It has been about a year since the extent of the issues at hospitals caring for veterans was revealed, and since then major reforms have been instituted. But how are they playing out now?
The Associated Press took a look at the data and found that wait times for patients at facilities run by the Department of Veterans Affairs is largely the same as it was before and, in some cases, the number of patients waiting more than three months for an appointment has nearly doubled:
Nearly 894,000 appointments completed at VA medical facilities from Aug. 1 to Feb. 28 failed to meet the health system's timeliness goal, which calls for patients to be seen within 30 days.
That means roughly one in 36 patient visits to a caregiver involved a delay of at least a month. Nearly 232,000 of those appointments involved a delay of longer than 60 days — a figure that doesn't include cancellations, patient no-shows, or instances where veterans gave up and sought care elsewhere.
The AP examined wait times at 940 individual VA facilities from Sept. 1 through Feb 28 to gauge any changes since a scandal over delays and attempts to cover them up led to the resignation of VA Secretary Eric Shinseki in May and prompted lawmakers to pass the Veterans Access, Choice and Accountability Act in August. The analysis included all VA hospitals and outpatient clinics for which consistent wait time data was available. It excluded residential treatment centers, homeless dormitories and disability evaluation centers. Data for individual facilities were not available for August.
In this April 1, 2015 photo, an unidentified person with a prosthetic leg walks to the VA hospital building in Omaha, Neb. Nebraska's veterans are much more likely to quickly see doctors and other health care providers at the state's VA facilities than their counterparts around the country. (AP/Nati Harnik)
Deputy Secretary of Veterans Affairs Sloan Gibson told the Associated Press that in some cases more veterans are coming in for services as access is improved by the system.
"We are doing a whole series of things — the right things, I believe — to deal with the immediate issue," Gibson told AP. "But we need an intermediate term plan that moves us ahead a quantum leap, so that we don't continue over the next three or four years just trying to stay up. We've got to get ahead of demand."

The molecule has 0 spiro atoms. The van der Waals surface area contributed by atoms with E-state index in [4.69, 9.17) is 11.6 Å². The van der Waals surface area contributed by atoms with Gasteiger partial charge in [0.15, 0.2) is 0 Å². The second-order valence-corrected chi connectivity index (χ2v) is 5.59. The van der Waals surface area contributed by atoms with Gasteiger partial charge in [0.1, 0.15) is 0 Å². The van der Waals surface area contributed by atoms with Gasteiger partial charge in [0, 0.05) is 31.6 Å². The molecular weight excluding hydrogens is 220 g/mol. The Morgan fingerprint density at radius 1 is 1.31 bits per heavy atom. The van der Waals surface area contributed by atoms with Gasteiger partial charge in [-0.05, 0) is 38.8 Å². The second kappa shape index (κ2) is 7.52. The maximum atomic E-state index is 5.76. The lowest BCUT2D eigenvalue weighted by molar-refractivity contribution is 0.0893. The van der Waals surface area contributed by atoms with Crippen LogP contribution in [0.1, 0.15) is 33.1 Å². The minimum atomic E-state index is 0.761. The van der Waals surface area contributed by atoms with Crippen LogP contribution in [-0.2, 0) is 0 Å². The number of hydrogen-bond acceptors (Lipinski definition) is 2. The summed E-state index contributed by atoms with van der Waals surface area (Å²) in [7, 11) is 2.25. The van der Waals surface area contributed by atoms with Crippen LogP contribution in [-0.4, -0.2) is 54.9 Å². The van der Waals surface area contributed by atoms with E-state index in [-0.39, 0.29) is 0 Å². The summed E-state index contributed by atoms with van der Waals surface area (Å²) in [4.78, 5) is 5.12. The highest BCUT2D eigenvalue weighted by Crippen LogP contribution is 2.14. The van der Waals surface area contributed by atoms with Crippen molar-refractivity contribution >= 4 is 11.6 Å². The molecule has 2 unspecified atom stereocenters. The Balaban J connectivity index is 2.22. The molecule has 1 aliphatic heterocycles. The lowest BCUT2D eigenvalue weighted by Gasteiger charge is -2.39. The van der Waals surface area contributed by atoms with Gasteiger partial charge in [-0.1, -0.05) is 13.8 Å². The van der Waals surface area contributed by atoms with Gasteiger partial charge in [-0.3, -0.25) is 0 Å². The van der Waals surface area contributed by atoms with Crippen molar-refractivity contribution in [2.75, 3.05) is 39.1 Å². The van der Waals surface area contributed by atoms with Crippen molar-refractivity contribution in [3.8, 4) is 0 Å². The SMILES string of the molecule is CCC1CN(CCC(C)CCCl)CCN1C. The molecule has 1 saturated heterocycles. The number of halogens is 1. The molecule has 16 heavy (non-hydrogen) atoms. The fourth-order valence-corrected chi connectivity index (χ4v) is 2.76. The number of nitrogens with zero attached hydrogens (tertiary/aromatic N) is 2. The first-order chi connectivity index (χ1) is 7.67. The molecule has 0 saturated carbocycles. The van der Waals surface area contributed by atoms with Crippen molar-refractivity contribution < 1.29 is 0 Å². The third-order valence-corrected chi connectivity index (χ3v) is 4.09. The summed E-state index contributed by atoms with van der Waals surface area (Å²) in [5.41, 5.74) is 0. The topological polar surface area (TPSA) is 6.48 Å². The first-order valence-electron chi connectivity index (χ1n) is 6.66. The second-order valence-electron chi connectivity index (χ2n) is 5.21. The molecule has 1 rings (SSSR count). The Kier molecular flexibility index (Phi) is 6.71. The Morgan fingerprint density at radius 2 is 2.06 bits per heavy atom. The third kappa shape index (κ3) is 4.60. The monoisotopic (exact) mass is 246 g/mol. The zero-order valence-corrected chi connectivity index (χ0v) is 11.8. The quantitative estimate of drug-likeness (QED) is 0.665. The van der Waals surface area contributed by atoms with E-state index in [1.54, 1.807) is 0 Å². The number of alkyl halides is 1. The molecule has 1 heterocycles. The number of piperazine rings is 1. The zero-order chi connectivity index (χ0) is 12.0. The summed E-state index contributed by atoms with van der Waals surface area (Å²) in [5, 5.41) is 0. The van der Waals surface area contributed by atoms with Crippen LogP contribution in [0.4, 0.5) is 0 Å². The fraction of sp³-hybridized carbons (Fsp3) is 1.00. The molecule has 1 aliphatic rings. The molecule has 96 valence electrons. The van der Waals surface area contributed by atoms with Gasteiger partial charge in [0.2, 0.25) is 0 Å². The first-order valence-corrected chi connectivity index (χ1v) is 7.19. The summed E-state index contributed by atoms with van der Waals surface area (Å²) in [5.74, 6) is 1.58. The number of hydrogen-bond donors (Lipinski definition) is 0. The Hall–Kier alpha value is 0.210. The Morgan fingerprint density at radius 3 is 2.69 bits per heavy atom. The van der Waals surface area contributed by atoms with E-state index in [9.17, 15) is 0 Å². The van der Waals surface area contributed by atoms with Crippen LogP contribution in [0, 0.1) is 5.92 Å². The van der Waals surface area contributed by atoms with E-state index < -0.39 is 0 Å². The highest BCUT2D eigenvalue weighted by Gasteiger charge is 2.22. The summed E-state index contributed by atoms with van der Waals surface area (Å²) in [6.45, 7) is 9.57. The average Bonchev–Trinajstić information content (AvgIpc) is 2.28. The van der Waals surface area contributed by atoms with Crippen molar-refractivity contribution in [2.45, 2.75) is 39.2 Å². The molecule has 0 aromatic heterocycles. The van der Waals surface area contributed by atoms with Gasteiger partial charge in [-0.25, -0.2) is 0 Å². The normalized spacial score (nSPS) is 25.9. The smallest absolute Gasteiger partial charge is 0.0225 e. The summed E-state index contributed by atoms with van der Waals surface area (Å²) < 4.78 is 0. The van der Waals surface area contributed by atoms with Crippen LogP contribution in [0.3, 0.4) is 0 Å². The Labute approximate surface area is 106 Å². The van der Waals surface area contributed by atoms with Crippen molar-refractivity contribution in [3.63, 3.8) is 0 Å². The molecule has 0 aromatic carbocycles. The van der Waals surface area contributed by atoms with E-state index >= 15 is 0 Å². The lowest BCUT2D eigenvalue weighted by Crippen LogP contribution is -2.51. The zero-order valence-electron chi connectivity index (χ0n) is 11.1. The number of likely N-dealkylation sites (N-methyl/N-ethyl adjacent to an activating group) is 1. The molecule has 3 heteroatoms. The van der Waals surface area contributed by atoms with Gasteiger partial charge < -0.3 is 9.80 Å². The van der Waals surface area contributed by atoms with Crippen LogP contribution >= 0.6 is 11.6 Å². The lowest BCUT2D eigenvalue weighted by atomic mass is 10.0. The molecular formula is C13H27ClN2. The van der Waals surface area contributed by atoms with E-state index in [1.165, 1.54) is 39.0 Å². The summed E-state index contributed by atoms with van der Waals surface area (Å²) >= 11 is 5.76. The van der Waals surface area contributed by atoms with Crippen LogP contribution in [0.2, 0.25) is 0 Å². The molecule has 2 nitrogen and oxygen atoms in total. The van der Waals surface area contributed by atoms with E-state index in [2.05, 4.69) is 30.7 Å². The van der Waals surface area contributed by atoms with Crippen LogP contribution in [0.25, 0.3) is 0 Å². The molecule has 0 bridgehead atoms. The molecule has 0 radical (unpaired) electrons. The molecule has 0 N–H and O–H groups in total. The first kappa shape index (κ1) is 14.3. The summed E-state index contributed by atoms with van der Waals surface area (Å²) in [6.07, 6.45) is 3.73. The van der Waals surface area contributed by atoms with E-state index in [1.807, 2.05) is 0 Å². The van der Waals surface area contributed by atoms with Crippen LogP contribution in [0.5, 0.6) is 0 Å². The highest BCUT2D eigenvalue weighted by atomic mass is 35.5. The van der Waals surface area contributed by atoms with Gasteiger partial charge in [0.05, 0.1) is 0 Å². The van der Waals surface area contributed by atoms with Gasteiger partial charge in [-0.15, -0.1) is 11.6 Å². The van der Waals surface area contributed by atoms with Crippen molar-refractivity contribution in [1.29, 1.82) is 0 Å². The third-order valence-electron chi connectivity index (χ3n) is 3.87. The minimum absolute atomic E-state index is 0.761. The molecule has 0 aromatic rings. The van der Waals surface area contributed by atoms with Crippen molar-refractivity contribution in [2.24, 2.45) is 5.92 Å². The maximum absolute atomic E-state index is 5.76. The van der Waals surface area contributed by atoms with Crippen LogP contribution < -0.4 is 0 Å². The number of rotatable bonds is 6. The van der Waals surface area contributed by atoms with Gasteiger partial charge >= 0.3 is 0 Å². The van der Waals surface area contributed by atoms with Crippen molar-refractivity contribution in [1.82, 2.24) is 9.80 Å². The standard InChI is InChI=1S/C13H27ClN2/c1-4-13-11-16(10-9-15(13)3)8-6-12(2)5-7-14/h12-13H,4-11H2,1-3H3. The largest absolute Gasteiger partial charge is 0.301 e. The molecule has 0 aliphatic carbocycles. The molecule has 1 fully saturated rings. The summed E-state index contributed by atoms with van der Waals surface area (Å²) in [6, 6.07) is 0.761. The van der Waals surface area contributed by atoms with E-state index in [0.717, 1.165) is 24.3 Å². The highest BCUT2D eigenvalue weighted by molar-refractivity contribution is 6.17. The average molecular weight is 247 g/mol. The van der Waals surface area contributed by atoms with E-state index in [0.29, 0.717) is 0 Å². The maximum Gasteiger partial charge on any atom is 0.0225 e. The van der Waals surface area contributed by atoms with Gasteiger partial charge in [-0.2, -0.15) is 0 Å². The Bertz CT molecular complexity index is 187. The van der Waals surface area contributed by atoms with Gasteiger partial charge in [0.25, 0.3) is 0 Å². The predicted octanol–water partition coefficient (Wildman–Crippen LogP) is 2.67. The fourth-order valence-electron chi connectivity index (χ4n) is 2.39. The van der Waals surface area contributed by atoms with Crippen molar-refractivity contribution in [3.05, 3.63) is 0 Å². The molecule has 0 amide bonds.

Watch the AP's report about care since reforms have been enacted:
Vets going through the system though still say they're being treated poorly.
"I served my country. I'm combat wounded. And to be treated like I'm nothing is unconscionable," 47-year-old Rosie Noel told the AP after she said it took the VA 10 months to get her in for an appointment following an abnormal test for cervical cancer. Even after that wait, her appointment was further postponed.
Within the VA's system of more than 1,000 facilities, some regions saw longer wait times than others over the six-month period analyzed by the AP.
This photo made Wednesday, April 1, 2015 shows the John Cochran VA medical center in St. Louis. VA records reviewed by The Associated Press show that 8,125, or 1.6 percent, of the more than 520,000 appointments completed at Missouri VA medical centers from September through February involved waiting times of 31 days or longer. (AP/Jeff Roberson)
The VA clinics in Jacksonville, Tallahassee, Panama City and Pensacola, Florida, collectively completed 250,000 appointments during the six-month period. Nearly 13 percent of those visits involved a wait of longer than 30 days, well above the national average of 2.8 percent.
Of the 100 VA hospitals and clinics with the most patients waiting more than 30 days for care, 10 are in Georgia. Nine percent of patients going to the Veterans hospital in Tuskegee, Alabama, had a wait longer than 30 days.
The AP also cited long wait times at institutions in Tennessee, Kentucky, North Carolina and Hampton Roads, Virginia.
If patients cannot be seen by their VA facility within 30 days or if that facility is more than 40 miles away, the VA started a new Choice Program in November 2014 that allows patients to receive care at non-VA facilities.
Though reform of the system to get those who served our country the care they deserve are underway, scandals involving the VA are not over. Last month, an investigation began into how it cost more than a quarter million dollars to relocate a a top VA official to another office. This week, TheBlaze's Pete Kasperowicz reviews eight of the questions that have followed in the wake of this latest scandal.
The Associated Press contributed to this report.